the politics of genocide

Genocide continues, people continue to be murdered, lives continue to be lost. The next month will mark the anniversary of the Darfur Peace Agreement. The crisis in Sudan’s western region of Darfur is only getting worse. The Sudanese government claims to be making it easier for aid groups to provide humanitarian support, yet aid groups are at times allowed to work and later denied. Under-staffed and under-supported African Union troops are being threatened and killed. The US deputy secretary, John Negroponte, sees this as the last opportunity to bring in a hybrid UN-AU peacekeeping force as hope seems to be running out for a solution. As Negroponte travels to Sudan he will be bringing the message that Washington’s patience has run out. Ban Ki-moon says that he thinks a misunderstanding with the Sudanese government is holding up the peacekeeping force.

The Sudanese economy has boomed with the backing of China, but now China is knocking. China has strengthened military ties with Sudan and so far has been behind the blockage of a peacekeeping force in Sudan. As a permanent member on the Security Council, China has vetoed previous efforts to put peacekeepers in Darfur. Currently there is a 7000 troop AU force trying to secure an area the size of France with limited supplies and no mandate. However, China is now urging Sudan to accept a peacekeeping force. For the past two years China has vetoed sanctions and peacekeeping forces for Sudan. Now as the 2008 Bejing Olympics are fast approaching more pressure has been placed on China to resolve the Darfur crisis. From the New York Times article: “But in the past week, strange things have happened. A senior Chinese official, Zhai Jun, traveled to Sudan to push the Sudanese government to accept a United Nations peacekeeping force. Mr. Zhai even went all the way to Darfur and toured three refugee camps, a rare event for a high-ranking official from China, which has extensive business and oil ties to Sudan and generally avoids telling other countries how to conduct their internal affairs.”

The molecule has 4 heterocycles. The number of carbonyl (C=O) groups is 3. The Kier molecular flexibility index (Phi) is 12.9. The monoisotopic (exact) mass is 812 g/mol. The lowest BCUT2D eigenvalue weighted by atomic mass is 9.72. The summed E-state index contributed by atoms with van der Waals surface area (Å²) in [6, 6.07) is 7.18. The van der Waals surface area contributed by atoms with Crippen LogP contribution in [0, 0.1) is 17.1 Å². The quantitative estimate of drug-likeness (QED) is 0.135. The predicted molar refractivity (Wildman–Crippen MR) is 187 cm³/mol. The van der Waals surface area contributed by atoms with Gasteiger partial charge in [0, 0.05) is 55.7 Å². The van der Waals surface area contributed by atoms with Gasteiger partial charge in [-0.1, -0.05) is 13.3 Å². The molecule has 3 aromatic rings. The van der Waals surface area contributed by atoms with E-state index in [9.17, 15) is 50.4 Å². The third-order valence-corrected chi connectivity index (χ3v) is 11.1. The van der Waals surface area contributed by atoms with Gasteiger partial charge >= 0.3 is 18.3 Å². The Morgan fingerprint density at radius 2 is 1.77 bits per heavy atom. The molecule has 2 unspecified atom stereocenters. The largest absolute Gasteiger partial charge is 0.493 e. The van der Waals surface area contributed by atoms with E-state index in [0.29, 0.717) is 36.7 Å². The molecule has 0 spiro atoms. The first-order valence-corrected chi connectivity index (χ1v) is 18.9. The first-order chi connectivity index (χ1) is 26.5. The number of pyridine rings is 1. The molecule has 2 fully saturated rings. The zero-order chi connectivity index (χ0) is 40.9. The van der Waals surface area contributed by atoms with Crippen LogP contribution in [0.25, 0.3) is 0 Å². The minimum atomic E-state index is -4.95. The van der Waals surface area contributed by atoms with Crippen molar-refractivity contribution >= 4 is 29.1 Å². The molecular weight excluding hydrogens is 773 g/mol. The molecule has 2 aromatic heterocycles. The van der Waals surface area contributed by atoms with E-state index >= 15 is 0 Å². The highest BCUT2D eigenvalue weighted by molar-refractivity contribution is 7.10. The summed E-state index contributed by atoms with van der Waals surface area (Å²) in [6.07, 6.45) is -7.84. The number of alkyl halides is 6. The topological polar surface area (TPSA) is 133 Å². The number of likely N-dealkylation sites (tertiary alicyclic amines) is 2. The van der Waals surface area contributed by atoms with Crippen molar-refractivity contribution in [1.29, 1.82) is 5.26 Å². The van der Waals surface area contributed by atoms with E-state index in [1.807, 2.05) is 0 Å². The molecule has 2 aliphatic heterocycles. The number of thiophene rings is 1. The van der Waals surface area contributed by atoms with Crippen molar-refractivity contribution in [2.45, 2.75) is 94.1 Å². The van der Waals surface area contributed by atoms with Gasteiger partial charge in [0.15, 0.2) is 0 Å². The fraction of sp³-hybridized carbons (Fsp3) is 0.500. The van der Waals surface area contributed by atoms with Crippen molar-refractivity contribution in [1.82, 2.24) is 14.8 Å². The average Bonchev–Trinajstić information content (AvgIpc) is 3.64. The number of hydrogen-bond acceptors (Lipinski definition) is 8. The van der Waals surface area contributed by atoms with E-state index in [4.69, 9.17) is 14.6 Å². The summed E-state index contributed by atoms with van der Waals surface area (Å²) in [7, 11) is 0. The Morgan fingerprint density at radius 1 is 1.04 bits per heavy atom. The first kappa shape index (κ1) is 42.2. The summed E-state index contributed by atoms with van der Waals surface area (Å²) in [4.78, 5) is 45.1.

Pressure from the Olympics has been the tipping point for Chinese authorities. There are efforts to call the 2008 Olympics the ‘Genocide Olympics’ from prominent advisors to the Chinese goverment dealing with the Olympics. The Olympics are a great source of pride for the Chinese people. The growing pressure over Darfur has made the Chinese worry that the crisis is hurting their image. This large push is coming from the activist community and hollywood, where people are saying that China needs to be a responsible partner in the Olympic Games. There is still plenty of time before the 2008 Olympics for China to persuade Sudan or accept sanctions.

when genocide spreads

The genocide in Darfur is not contained by the Sudanese borders. Back in February the UN warned that Chad, which borders Sudan’s western region of Darfur, could become the scene of the next genocide if action is not taken soon. The UN has recommended peacekeepers to the border countries of Sudan to halt the spread of the killing. The janjaweed is penetrating further and further into Chad to attack refugees in camps. The UNHCR (UN High Commission for Refugees) has expressed worries that the spillover from Darfur will exacerbate the ethnic tensions. The janjaweed had started the violence, but now Chadian locals have joined in and increased the magnitude of the conflict and the killing.

The Central African Republic, Chad, and Sudan had signed a <a href="http://news.bbc.co.uk/2/hi/africa/6367545.stm
“>pact to not support rebels responsible for the conflict on each countries’ territory. The regions of western Sudan, eastern Chad, and northern CAR are in a circular conflict of fleeing refugees and aggressive militias. The conflict is based on land use and access to water, an issues that has been translated into ethnic tension.